Little is known about Bogdani's early life or artistic education, he was born in Eperjes in Hungary and a family of artists who lived in that town, the Kramers, may have influenced his choice of career. He arrived in Amsterdam in 1684 where he lived with the German still-life painter Ernst Stuven, and produced austere still-life groupings of fruit in the Dutch tradition. By the spring of 1684, he was settled in London and his pictures of fruit and flower still-lifes and colourful birds in formal parkland or garden settings were soon much sought after by the English court and artistocracy. In 1694, in conjunction with Grinling Gibbons, he painted a set of flower-pieces for Queen Mary's 'Looking Glass Closet' in the Water Gallery at Hampton Court. He also supplied paintings for King William's palace at Dieren, Holland, and in 1698, accepted a commission from the Duke of Devonshire for a series of flower-pieces to decorate Chatsworth which was then being built. Through Queen Anne, another Royal patron, he met the Duke of Marlborough's younger brother, Admiral George Churchill, who had just been given the Little Park at Windsor where he created a famous aviary. The Admiral became one of his most important patrons and invited Bogdani to study and paint the many exotic species of bird in his aviary. Some of the large number of Bogdani pictures that the Admiral acquired were purchased after his death by Queen Anne for Hampton Court. Bogdani's success enabled him to purchase property at Finchley, London, and Spalding, Lincolnshire, and he became Lord of the Manor at Hitchin, Hertfordshire.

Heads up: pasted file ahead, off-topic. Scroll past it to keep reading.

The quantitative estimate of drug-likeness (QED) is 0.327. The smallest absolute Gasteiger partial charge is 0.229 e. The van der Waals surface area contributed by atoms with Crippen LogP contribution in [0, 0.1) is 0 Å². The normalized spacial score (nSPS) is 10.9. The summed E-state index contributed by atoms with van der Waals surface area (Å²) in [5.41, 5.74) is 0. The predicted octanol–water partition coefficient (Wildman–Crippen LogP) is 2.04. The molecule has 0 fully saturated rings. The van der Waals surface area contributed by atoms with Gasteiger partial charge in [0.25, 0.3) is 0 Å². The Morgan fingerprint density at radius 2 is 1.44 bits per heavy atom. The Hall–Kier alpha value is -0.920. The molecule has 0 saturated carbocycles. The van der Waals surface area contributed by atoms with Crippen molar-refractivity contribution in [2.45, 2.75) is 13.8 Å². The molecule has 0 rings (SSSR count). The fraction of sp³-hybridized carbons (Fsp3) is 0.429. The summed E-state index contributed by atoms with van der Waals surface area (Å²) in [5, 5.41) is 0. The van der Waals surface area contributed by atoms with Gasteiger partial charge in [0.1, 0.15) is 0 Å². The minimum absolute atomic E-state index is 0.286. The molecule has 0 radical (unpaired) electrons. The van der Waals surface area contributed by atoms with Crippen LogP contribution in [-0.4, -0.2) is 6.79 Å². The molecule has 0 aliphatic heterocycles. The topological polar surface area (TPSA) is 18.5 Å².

This picture shows a variety of birds. A male peacock ('pied') in the centre and working anti-clockwise from top centre: blackbird, black-capped lory, great tit, jay, hoopoe, guinea fowl ('pied'), unidentified young, lapwing, female peahen, and blackbird (white variety). Bogdani studied live specimens in avaries and also painted from stuffed models, a small collection of which he had in his studio, which he left to his son-in-law Tobias Stranover after his death. The hanging tit in this picture is based on one of his own models and appears in other Bogdani compositions.